Exclusive: Q&A with Bernard Schwartz, Captain of the 92Y’s Good Ship Poetry

Bernard Schwartz directs the 92Y Poetry Center, and chief among his vocational duties is putting together 92Y‘s legendary lineup of literary readings and events each year. Just as diehard Harry Potter fans lined up for midnight showings of Half-Blood Prince earlier this summer, 92Y tickets are coveted and eagerly awaited among lit nerds. This year’s agenda includes poet Charles Simic, novelist A.S. Byatt, Sam Shepard, John Irving, and other assorted writerly heavy-hitters.  Tickets go on sale today, August 3, and cost $10 for those age 35 and younger. After the jump, Bernard Schwartz recalls some of the center’s highlights, invokes a maritime metaphor, and tells us what we can expect this season.

Flavorpill: Last year 92Y celebrated its 70th birthday. Do you have a favorite septuagenarian memory?

Bernard Schwartz: Though I’ve only been affiliated with the Poetry Center a few years now, there are tales from our very colorful history which are probably worth sharing again and again.

-Dylan Thomas’s drunken, febrile, last-minute revising of “Under Milk Wood” before the plays’ premiere here at the Poetry Center in 1953. The cast of the reading included employees of the 92nd Street Y and Thomas himself.

-When, in 1954, Carson McCullers and Tennessee Williams read excerpts from McCullers’ work and McCullers was so nervous she insisted that Williams stay out on stage while she read

-When the curtain was dropped down on Norman Mailer, in 1961, for his reading of some “obscene” poems

-When, in 1964, Vladimir Nabokov made his one and only appearance at the Poetry Center — reading poetry and an excerpt from Pale Fire. He was introduced, on very short notice, by Susan Sontag.

-When, in 1964, Truman Capote debuted In Cold Blood here at the Y.

-When Isaac Bashevis Singer, requested that there be a bottle of Chivas Regal waiting for him in the Green Room — initiating a tradition we honor to this day.

-When, in October of 2001, the now dearly departed Susan Sontag and W.G. Sebald served as our first readers since 9/11.

Here is Cynthia Ozick on the subject — her memory is far longer than my own.

“In my twenties, at a cost of $20 for the season, I sat electrified by the dazzling roster of literary eminences of the age: there, on the great lit stage, time after time, were Marianne Moore in her tricornered hat, W. H. Auden in (as I now imagine it) his carpet slippers, Dylan Thomas eloquently roaring (in his cups?), and even Archbishop T. S. Eliot vatically intoning! I dreamed, and also did not dare to dream, that one day I too would read from that fabled stage. And since then, the poets and novelists of a new era, in all their brio and innovative ingenuity, go on enthralling the literary young with manic yearnings of their own. All hail to the Poetry Center of the 92nd Street Y!”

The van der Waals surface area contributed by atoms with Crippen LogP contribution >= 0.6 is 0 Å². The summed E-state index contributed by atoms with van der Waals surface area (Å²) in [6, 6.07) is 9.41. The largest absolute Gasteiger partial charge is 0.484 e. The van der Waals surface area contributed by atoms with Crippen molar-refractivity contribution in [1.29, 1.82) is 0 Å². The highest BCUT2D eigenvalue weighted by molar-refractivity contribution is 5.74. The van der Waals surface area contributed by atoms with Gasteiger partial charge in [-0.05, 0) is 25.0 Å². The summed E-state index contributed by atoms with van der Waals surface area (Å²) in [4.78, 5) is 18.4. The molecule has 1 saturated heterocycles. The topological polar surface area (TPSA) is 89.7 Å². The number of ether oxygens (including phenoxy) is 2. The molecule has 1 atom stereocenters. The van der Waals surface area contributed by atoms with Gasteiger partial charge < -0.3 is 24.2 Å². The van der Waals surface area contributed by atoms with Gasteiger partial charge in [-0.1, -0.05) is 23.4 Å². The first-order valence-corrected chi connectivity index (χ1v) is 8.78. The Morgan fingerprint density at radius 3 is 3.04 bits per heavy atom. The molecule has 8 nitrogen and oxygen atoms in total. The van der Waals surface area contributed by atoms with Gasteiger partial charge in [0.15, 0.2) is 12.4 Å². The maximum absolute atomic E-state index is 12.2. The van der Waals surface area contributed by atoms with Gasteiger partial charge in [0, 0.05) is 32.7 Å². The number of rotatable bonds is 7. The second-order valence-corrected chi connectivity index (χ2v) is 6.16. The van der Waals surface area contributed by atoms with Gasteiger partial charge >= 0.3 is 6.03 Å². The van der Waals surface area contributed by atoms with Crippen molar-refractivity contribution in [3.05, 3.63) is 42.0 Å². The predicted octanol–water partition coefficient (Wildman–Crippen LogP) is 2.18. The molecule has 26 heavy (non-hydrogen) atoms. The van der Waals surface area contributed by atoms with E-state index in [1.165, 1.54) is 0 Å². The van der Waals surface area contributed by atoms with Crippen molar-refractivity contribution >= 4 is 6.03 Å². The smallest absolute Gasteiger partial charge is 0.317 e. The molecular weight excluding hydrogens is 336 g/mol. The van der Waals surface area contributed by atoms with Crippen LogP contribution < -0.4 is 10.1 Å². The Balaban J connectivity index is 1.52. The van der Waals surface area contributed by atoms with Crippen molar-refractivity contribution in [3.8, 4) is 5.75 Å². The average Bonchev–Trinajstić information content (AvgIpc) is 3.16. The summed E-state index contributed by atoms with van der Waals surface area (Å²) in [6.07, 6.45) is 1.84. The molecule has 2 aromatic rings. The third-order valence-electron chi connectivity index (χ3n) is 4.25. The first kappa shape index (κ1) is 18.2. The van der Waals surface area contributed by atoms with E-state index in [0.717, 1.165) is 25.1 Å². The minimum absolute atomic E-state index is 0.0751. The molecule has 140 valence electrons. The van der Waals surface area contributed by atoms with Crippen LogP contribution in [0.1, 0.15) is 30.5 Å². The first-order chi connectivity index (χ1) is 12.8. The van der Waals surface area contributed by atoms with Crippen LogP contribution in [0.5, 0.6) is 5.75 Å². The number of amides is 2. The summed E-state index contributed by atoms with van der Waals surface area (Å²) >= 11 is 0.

FP: How do you decide which authors to invite to the Poetry Center? Have any ever attempted to woo you?

BS: Curating a season of literary events here at the Poetry Center is like steering a ship back into port — we are slow, we are deliberate, and we require all hands on deck. After months of exploring, we’re eager to share all of the excitement of the sea with everyone back on land.

FP: Which writers were the most difficult to land? We hear Martin Amis will be flying in from England.

BS: It’s true. In November, we are celebrating the publication of Nabokov’s Laura, and Mr. Amis has agreed to participate. Also Nabokov biographer Brian Boyd  —  coming all the way from New Zealand! There are many international writers who we pursue from year-to-year, and with mixed results. This season, we’re particularly pleased that Spanish novelist Javier Marias has agreed to read for us. He has not traveled to the U.S. in more than 20 years. Steven Millhauser and Annie Proulx don’t often appear in public — and we’ve got them reading together. In January, we’ll present an evening with Sam Shepard and Patti Smith. Certainly they’ve appeared together in the past, but it’s surely not often that they read together.

FP: Have you ever noticed any tension between the poets, the dramatists and the prose writers? Do they bring out different crowds?

BS: Every once in a while, there is some tension, yes. Surprisingly — and to my joy — our audience, week-to-week, varies widely depending on our programming.

I like what Gary Shteyngart has said about our audience: “Hands-down the smartest audience in the Western hemisphere. Make it both hemispheres. It laughs when you’re funny, growls when you’re stupid, and afterwards asks for your email address and promises to write.”

FP: If you could do a panel at the 92Y with any three writers, dead or alive, who would they be?

BS: It depends on the situation, of course. But, from a programming point-of-view, I don’t know that a panel is always the best way to feature writers (be they alive or be they dead). Instead, how about solo readings from the following:

-Walt Whitman, Virginia Woolf, Samuel Beckett (dead)

-Alice Munro, William Trevor, Wislawa Szymborska (living)